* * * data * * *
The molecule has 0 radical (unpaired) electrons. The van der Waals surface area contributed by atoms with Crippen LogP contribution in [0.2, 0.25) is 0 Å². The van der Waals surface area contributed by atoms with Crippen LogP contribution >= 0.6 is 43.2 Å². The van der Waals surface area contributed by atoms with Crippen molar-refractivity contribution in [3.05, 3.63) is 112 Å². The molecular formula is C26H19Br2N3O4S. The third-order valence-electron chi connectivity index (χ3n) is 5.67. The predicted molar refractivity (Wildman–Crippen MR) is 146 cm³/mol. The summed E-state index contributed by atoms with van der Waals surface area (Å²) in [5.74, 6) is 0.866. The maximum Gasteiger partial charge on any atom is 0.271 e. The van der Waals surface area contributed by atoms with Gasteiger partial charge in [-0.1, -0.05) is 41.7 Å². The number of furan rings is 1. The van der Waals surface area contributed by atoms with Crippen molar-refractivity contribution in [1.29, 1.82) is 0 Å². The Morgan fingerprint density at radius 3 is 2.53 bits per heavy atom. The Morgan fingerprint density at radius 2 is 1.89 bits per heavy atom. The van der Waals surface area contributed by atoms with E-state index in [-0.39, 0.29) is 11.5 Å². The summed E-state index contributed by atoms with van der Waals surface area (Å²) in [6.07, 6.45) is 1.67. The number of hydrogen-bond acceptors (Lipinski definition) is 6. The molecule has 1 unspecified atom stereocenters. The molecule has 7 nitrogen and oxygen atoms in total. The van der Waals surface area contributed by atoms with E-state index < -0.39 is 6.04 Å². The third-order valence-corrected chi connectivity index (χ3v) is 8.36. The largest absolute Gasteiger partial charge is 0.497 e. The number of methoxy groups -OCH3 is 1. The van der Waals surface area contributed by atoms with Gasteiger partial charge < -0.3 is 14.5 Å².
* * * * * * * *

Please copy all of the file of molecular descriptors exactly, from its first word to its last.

The molecule has 0 radical (unpaired) electrons. The van der Waals surface area contributed by atoms with Crippen LogP contribution in [0.2, 0.25) is 0 Å². The van der Waals surface area contributed by atoms with Crippen LogP contribution >= 0.6 is 43.2 Å². The van der Waals surface area contributed by atoms with Crippen molar-refractivity contribution in [3.05, 3.63) is 112 Å². The molecular formula is C26H19Br2N3O4S. The third-order valence-electron chi connectivity index (χ3n) is 5.67. The predicted molar refractivity (Wildman–Crippen MR) is 146 cm³/mol. The summed E-state index contributed by atoms with van der Waals surface area (Å²) in [5.74, 6) is 0.866. The maximum Gasteiger partial charge on any atom is 0.271 e. The van der Waals surface area contributed by atoms with Gasteiger partial charge in [-0.1, -0.05) is 41.7 Å². The number of furan rings is 1. The van der Waals surface area contributed by atoms with Crippen molar-refractivity contribution in [1.29, 1.82) is 0 Å². The Morgan fingerprint density at radius 3 is 2.53 bits per heavy atom. The Morgan fingerprint density at radius 2 is 1.89 bits per heavy atom. The van der Waals surface area contributed by atoms with E-state index in [-0.39, 0.29) is 11.5 Å². The summed E-state index contributed by atoms with van der Waals surface area (Å²) in [6.07, 6.45) is 1.67. The number of hydrogen-bond acceptors (Lipinski definition) is 6. The molecule has 1 unspecified atom stereocenters. The molecule has 7 nitrogen and oxygen atoms in total. The van der Waals surface area contributed by atoms with E-state index < -0.39 is 6.04 Å². The third-order valence-corrected chi connectivity index (χ3v) is 8.36. The largest absolute Gasteiger partial charge is 0.497 e. The number of methoxy groups -OCH3 is 1. The van der Waals surface area contributed by atoms with Gasteiger partial charge < -0.3 is 14.5 Å².